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Health Benefits for Chai Drinkers
What is Chai Tea?
“Chai” actually means “tea” in Hindi, so calling “chai” “chai tea” is actually rather redundant. However, marketers in the western world thought that “chai tea” would help them sell the “new” product to the western market. Chai is actually centuries old, with its origins in India. Generally, it is a milky, spiced tea made with black tea, cinnamon, ginger, cardamom, cloves, pepper, and various other spices. It is usually sweetened – most commonly with sugar, but some drinkers prefer honey. There is not a universal recipe for chai, as different drinkers like it different ways, so the spice list can change depending on who’s making it.
It is most likely this list of ingredients not often found in western beverages that makes chai seem “exotic” to westerners. But in India, chai is as common as tea is in Britain and coffee is in the United States. In fact, it’s so common that in many Indian households, the first thing a host offers a guest is a cup of chai.
Potential Health Benefits of Chai
Some tea companies tout the health benefits of drinking their chai product – but buyer beware. While chai is certainly better for the body than a drink such as coffee, because not all chai is made with the same ingredients, it’s not really possible to state that chai is universally beneficial. And it’s also more likely to benefit the drinker when the drinker has brewed his/her own chai, rather than buying boxed chai or chai in tea bag form. Why? Simply because the spices and herbs being used are much fresher. Here is a list of some of the benefits of the different ingredients in most chai recipes:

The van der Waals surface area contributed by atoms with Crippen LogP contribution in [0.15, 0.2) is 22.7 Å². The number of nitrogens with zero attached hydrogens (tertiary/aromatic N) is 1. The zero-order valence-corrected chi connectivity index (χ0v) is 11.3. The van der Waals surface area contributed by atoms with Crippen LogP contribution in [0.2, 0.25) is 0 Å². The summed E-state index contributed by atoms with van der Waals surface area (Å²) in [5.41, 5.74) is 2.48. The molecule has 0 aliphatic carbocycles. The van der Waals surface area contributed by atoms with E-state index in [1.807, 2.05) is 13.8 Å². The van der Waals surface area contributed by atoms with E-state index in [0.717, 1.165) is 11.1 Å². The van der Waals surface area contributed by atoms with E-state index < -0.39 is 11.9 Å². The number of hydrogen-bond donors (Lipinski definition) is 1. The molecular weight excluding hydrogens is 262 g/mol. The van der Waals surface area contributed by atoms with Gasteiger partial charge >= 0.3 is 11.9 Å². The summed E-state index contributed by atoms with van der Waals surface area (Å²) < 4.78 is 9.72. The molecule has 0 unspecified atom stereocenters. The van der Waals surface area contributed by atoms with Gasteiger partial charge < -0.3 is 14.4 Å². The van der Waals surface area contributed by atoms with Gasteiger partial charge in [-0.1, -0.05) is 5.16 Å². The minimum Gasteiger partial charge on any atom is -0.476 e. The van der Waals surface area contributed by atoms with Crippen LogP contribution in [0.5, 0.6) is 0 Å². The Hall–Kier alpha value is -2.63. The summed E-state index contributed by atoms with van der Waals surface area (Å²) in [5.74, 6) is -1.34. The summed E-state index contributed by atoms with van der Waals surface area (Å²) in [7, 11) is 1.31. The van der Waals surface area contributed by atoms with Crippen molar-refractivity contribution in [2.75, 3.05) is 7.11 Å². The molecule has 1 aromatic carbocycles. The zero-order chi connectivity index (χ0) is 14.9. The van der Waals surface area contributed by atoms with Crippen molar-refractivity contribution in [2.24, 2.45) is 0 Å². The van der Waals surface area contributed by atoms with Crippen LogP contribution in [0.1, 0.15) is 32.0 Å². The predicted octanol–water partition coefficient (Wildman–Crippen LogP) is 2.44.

1) Cinnamon: In a recent study by the US Agricultural Research Service, cinnamon has been shown to benefit diabetics because the cells are less likely to let insulin in. In lab rats with Type 2 diabetes, cinnamon helped lower blood pressure and prevented cell damage. Cinnamon’s oils also help to stop the growth of certain bacteria and yeasts.
2) Ginger: In the Far East, ginger has been used for over two millennia to treat upset stomach, diarrhea, arthritis, and heart disease. Recent research by western scientists also suggests that ginger may help lower the risk of colon cancer.
3) Cardamom: Like ginger, cardamom is often used to soothe digestion problems. But it is also used to treat respiratory problems such as asthma or people suffering from other kinds of respiratory spasms. Further, in Saudi Arabia, animal studies have shown cardamom to have anti-inflammatory properties, reducing muscle spasms.
4) Cloves: Used in Ayurvedic medicine as an analgesic, cloves are most often used to soothe toothaches and remedy halitosis. It also has antiseptic qualities, and can be used to kill intestinal parasites, fungi, and bacteria. These latter qualities have also led cloves to be used for treating diarrhea and similar digestive ailments.
5) Pepper: Most chai recipes do not usually contain enough black pepper for it to be of significant benefit to its drinkers. However, black pepper does reduce intestinal gas and works as an antioxidant.
Just remember: The best way to ensure that your regular cup of chai provides you with the health benefits you’re looking for is to brew it yourself. Then you can select the herbs and spices that benefit your specific health condition.
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